A cure for PTSD? Bizarre study wiped painful memories in people by ‘reactivating’ their trauma then injecting them with an anesthetic
- Spanish researchers created and reactivated negative memories in patients before giving them an injection of the anesthetic, propofol
- Propofol acts on the two regions of the brain that form emotional memories
- When they tested the patients after their memories had a chance to ‘reconsolidate,’ the memories, they couldn’t recall the painful parts as well
- But their memories for the ‘neutral’ images they’d been shown were intact
The stress and anxiety attached to traumatic memories can be hard to shake, but a dose of a sedative given when a memory is ‘triggered’ may help reprogram troubling thoughts, a new study suggests.
Researchers at Universidad Politécnica de Madrid in Spain used propofol – the same surgical-grade sedative that Michael Jackson overdosed on, but at a low dose – to ‘reconsolidate’ traumatic memories in 50 volunteers.
They found that the drug disrupted participants’ ability to remember the unpleasant film they’d been shown.
By sheer luck, propofol happens to target emotionally charged memories, but leave neutral ones intact, the new study reports.
Trauma is exceptionally difficult to ‘treat,’ so the Spanish scientists hope that the already-approved drug might have promise to safely diffuse disruptive memories.
Traumatic memories can be incredibly disruptive, and a new study demonstrates that the anesthetic propofol may specifically target emotional-charged memories, disrupting them but leaving ’emotionally neutral’ memories intact
Some 70 percent of American adults have been through at least one traumatic event in their lifetimes – and an estimated 20 percent will develop post-traumatic stress disorder.
But even if the effects of trauma don’t rise to the level of disabling, these memories can still be extremely disruptive to day-to-day life, and set the mental stage for stress and anxiety.
And memory is a powerful thing that we still don’t fully understand.
Talk therapy has been the traditional treatment – and still is the predominant one – sometimes coupled with anti-anxiety drugs, but it isn’t always sufficient, and many therapists and scientists are exploring alternative treatments.
Among these is the sedative, ketamine, but scientists believe propofol, too, might work to diffuse traumatic memories.
To test this theory, the Spanish team recruited 50 volunteers that were going to receive propofol to put them under anesthesia during gastrointestinal scope screening procedures any way.
They showed this group a narrated slide show of ‘aversive content’ – some sort of unpleasant images – before their procedures. The slide show had three phases, with the ’emotionally negative’ portion of the story falling in stage two.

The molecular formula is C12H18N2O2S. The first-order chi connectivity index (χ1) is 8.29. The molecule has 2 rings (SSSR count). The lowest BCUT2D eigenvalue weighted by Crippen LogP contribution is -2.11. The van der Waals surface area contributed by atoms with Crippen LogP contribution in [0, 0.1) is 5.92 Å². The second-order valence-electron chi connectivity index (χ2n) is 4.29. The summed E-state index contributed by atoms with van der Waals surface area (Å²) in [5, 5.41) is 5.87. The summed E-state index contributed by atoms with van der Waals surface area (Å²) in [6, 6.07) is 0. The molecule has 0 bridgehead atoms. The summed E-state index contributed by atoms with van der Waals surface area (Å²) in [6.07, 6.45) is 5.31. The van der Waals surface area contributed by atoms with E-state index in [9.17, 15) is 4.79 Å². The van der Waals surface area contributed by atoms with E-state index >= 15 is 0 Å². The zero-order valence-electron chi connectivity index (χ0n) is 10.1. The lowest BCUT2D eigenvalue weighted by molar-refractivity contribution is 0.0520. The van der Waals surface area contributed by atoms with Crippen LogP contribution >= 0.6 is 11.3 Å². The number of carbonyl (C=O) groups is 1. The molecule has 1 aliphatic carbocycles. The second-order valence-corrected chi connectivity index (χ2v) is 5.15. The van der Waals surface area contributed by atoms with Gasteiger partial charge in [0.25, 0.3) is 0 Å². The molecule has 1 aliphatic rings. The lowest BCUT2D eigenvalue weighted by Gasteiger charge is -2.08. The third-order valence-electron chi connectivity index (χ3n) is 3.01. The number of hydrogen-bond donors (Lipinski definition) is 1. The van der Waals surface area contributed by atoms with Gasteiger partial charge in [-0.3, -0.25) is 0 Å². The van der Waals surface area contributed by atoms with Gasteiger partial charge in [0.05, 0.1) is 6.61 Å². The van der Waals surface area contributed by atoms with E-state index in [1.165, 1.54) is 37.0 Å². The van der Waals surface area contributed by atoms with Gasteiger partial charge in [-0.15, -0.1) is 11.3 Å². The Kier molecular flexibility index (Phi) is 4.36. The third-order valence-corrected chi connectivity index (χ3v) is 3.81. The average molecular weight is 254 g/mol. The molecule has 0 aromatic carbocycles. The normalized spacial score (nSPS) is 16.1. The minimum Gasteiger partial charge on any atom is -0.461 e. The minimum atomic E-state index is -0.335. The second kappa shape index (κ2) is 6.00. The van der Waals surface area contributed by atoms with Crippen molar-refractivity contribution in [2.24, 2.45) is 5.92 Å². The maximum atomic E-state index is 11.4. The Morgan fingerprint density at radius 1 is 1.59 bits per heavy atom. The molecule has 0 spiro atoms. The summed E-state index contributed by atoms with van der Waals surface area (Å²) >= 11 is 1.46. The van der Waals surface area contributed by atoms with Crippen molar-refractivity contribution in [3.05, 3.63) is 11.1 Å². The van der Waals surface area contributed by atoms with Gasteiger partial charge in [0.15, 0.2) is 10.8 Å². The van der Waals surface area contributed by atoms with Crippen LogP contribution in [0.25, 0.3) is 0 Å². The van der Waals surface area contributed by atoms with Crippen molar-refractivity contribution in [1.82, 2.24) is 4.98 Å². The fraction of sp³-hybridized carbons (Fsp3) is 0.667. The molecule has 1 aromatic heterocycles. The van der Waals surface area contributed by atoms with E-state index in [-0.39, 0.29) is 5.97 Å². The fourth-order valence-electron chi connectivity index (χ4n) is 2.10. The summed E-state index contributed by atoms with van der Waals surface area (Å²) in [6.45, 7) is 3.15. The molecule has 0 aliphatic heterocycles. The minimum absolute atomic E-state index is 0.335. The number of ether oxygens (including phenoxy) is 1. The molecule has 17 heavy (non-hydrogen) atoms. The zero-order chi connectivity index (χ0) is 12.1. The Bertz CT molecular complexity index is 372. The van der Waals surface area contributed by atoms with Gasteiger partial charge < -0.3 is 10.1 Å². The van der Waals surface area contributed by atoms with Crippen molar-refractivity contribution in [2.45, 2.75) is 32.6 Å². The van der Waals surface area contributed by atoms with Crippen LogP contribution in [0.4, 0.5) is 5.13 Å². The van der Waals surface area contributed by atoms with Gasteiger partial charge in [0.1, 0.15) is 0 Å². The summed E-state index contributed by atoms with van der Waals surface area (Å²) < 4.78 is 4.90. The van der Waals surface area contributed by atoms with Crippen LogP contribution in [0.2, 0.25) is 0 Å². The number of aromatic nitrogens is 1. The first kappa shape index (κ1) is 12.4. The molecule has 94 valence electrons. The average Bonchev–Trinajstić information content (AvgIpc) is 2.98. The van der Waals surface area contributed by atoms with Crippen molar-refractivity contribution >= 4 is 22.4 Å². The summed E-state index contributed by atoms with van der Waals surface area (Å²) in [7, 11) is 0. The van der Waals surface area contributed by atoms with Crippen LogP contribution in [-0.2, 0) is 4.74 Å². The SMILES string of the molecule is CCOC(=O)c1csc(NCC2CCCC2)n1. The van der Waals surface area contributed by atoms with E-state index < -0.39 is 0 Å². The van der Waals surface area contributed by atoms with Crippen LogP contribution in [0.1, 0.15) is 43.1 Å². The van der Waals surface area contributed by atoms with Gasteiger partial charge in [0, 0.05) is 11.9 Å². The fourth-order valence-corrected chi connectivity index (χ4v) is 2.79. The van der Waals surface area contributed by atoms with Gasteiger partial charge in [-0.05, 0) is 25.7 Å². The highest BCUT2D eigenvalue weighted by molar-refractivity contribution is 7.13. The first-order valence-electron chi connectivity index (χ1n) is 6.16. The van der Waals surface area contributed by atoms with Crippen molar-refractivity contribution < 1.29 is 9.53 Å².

Then, a week later, on the day of their procedures, they ‘reactivated’ these memories by showing the participants the first slides, and testing them to see if they could recall all three phases.
Triggering the memory this way is thought to sort of open it up for adjustment.
In other words, every time we recall a memory, it becomes a little less solid, and gets changed.
After this reactivation, all of the patients were given propofol to ‘heavily sedate’ them for about 12 minutes for their procedures.
Memory reconsolidation – the process by which memories get processed and encoded in the brain – is known to take about 24 hours, so the scientists tested one group’s recall immediately after they woke up from the propofol, and tested the other group 24 hours later.
The memories of people tested immediately after their propofol doses were intact.
But after 24 hours – when their memories had had a chance to reconsolidate – the other group couldn’t recall the emotional aspect of the slideshow they’d seen as well.
Incredibly, they could still remember the emotionally neutral slides just as well, suggesting that propofol specifically targets emotional memory, not memory in general, at least at relatively low doses.
The scientists aren’t exactly sure why this is the case, but suspect it’s simply a happy accident of the way that propofol interacts with the brain.
Prior research has shown that the drug has particularly significant effects on both the hippocampus and the amygdala.
The hippocampus is the key center for episodic memory in general, but it’s this regions interaction with the amygdala that creates emotionally-charged memories.
The scientists were utterly surprised at the precision of propofol and suspect this will make it an even more exciting candidate for treating phobias and PTSD.